The Bernese occupants were not popular amongst the population. In 1723 Major Abraham Davel led a revolt against Berne, in protest at what he saw as the denial of political rights of the French-speaking Vaudians by the German-speaking Bernese and was subsequently beheaded . Later, inspired by the French Revolution, the Vaudians drove out the Bernese governor in 1798 and declared the Lemanic Republic. Vaud nationalists like Frédéric-César de La Harpe had called for French intervention in liberating the area and French Revolutionary troops moved in, taking over the whole of Switzerland itself in the process and setting up the Helvetic Republic. Vaud became the canton of Léman which in 1803 joined the re-installed Swiss confederation. In spite of Bernese attempts to reclaim Vaud, it has remained a sovereign canton ever since.

In the 19th century, the canton of Vaud was an outspoken opponent of the Catholic separatist movement (Sonderbund) which led to intervention in 1847 by 99,000 Swiss Federal troops under General Henri Dufour against 79,000 separatists in what is called the Sonderbund War. Separation was prevented at the cost of very few lives. The current constitution dates from April 14 2003, replacing the one from 1885. (cite: Sonderbund War Wikipedia)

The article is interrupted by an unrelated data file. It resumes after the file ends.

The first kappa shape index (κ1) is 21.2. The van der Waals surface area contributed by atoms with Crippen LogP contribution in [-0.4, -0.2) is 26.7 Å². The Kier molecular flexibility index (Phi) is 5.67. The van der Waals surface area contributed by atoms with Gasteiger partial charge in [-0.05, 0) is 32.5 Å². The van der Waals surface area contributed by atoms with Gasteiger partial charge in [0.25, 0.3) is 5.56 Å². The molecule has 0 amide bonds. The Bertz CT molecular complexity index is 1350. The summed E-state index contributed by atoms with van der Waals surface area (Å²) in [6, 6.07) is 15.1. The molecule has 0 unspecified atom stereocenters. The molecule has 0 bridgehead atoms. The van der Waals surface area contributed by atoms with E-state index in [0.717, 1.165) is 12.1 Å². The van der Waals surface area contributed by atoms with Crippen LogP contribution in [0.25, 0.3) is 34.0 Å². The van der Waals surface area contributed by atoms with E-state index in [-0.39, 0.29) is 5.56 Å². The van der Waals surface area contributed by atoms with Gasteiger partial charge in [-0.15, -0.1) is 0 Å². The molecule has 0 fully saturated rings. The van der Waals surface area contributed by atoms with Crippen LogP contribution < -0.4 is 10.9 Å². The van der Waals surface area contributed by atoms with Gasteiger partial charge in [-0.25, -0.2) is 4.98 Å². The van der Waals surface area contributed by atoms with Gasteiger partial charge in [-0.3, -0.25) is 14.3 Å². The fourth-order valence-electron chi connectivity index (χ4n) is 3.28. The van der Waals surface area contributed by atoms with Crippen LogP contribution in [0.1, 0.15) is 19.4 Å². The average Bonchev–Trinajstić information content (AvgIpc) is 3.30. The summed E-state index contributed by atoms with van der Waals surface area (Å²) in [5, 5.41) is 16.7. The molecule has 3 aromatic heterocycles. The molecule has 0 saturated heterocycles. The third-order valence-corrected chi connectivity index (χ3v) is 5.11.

The canton stretches from Lake Neuchâtelmarker in the north, where it borders the canton of Neuchâtelmarker to Lake Genevamarker in the south, bordering the canton of Genevamarker, Haute-Savoiemarker (lake border with Francemarker) and canton of Valaismarker. On the Jura ranges in the west, the canton borders the Frenchmarker départements of Ainmarker, Juramarker, and Doubsmarker. In the east, it borders canton of Fribourgmarker and canton of Bernmarker. The total area is .

Along with the canton of Berne, Vaud is one of the two cantons whose territory extends from the Jura to the Alps, through the three distinct geographic regions of Switzerland.